"From my first training session, then in the game yesterday" - the 1-0 win over Dundee United in which he scored in the last minute - "I felt like I had been here for a little while. I don't want to sound too forward, but that's how it felt.
"It was important for me not to get injured and get through my first 45 minutes, after five months out. I needed to find the sensation again.
"It's a fact that I had been out for a long time. My last game was for Arsenal against PSV Eindhoven in the Champions League, and before that I had been out for a month, too, because of injury.
"So it was pretty nice to make my debut for Barcelona, even though it was a friendly. The fact that I had been out for a long time made it a doubly great feeling. It was definitely emotional leaving Arsenal.
"I played eight years for them and I had a special relationship with the fans, with everybody at the club, with the boss - everyone knows that.
"Playing at Highbury was always so special. Wearing the jersey, the red one, it is difficult to describe how that feels.
"When I first arrived, the fans and the club understood what it was to play for your team. In France we don't always understand what it is to play for the shirt and give everything for that.
"At Arsenal, I understood that they give more than that. I became a different player there. I will always have them in my heart. I will go back to games whenever I can.
"I've kept my box. Now I can say that I will be an Arsenal fan, and I hope to see them win the league."
Although it is understood that internal politics led to his asking for a move away from the Emirates Stadium, Henry refused to address the issue anew, preferring to recall the happy memories from his time there. "I've answered that question so many times," he added. "The boss knows why I left.
"I'm not going to be one of those players who leaves a club and then says a lot of things about them. I wish them well: I will miss everyone.
"I will even miss the boos at Tottenham, although I never lost there in an Arsenal shirt - that is something special for me. I will miss the games against Manchester United, the Chelsea games too. Playing in England is always amazing because of the fans.
"Was it the right time to move? The time felt right. Hopefully it can be a great time.
"I have a contract for four years and I'm sure, even after that, I could never play for another English team. I can never wear another shirt in England but Arsenal - it's impossible for me."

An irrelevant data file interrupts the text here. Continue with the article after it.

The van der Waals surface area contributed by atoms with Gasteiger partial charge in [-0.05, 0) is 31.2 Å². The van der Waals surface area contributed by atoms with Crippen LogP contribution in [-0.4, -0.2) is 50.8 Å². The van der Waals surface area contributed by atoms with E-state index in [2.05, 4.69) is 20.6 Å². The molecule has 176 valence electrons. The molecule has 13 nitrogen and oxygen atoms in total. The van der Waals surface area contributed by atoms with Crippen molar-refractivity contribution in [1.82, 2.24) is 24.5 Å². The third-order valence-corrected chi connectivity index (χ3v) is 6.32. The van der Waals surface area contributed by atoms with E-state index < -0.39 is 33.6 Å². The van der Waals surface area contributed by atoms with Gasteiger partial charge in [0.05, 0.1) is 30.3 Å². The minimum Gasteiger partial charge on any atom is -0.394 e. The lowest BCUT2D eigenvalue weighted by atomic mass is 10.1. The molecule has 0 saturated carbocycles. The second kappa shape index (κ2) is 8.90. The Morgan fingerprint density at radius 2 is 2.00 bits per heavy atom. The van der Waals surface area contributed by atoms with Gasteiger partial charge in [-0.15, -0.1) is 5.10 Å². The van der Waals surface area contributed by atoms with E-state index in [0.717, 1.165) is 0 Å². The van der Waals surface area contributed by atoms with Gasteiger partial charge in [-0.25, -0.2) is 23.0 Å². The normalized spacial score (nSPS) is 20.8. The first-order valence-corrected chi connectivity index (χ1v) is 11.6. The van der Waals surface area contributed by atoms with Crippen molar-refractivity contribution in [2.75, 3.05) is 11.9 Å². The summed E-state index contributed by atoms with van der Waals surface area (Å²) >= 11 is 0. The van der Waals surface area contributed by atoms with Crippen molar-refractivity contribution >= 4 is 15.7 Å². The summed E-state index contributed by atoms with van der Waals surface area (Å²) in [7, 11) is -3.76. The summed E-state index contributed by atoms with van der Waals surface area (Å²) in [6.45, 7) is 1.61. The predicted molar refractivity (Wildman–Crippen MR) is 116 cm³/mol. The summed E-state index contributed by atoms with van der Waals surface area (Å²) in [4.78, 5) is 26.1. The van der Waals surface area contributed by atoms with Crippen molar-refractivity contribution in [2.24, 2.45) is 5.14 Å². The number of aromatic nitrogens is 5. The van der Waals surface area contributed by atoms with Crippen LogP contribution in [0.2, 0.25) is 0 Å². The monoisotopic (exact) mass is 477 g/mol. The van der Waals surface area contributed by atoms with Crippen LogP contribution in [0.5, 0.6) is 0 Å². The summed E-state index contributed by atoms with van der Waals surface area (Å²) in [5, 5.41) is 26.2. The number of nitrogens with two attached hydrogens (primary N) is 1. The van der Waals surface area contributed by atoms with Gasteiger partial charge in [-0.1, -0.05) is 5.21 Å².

• HEARTS will play in front of the biggest home attendance in their 133-year history today, writes Stephen Halliday. As of midnight on Thursday, ticket sales for the friendly against Barcelona at Murrayfield had reached a remarkable figure of 53,200.
With box office business brisk yesterday, Hearts' previous record home crowd of 53,396, at the Scottish Cup third round tie against Rangers at Tynecastle in February 1932, is certain to be superseded.
Police have denied Hearts permission to sell tickets today, but an attendance in excess of 55,000 is expected at Murrayfield. The biggest crowd ever recorded for a football match in Edinburgh was at Easter Road on 2 January 1950 when Hibs lost 2-1 to Hearts in front of 65,860 spectators.
"It's fantastic that there is going to be such a big crowd for this game," said Hearts assistant coach Stephen Frail. "The attraction of Barcelona is obviously responsible for putting so many on the gate, but it does show the potential that is there for Hearts. There will be a lot of supporters who haven't been to see us before and hopefully we can keep hold of some of them, although there isn't much room left at Tynecastle."
Today's attendance will easily beat Hearts' previous biggest crowd for a match against European opposition. In 1958 37,500 were at Tynecastle to see Hearts beat Standard Liege 2-1 in a first round, second leg European Cup match. It was Hearts' first venture into Europe but the Gorgie side were eliminated, having lost the first leg 5-1.
The record attendance for a competitive European match in Edinburgh is held by Hibs. An estimated 45,000 were at Easter Road to see the home side defeat Barcelona 3-2 in the Fairs Cup quarter-final second leg in 1961, for a 7-6 aggregate triumph.
All-time record attendance
53,396: v Rangers, Scottish Cup third-round tie, Tynecastle, 13 February 1932
Record European attendance
37,500: v Standard Liege, European Cup first round second leg, Tynecastle, 9 September 1958
All-time record attendance
65,860: v Hearts, Scottish league, Easter Road, 2 January 1950
Record European attendance
45,000: v Barcelona, Fairs Cup quarter-final second leg, Easter Road, 22 February 1961
Biggest rugby crowd
104,000: Scotland v Wales, Five Nations Championship, 1 March 1975
Biggest football crowd
32,459: Hearts v AEK Athens, Champions League third qualifying round first leg, 9 August 2006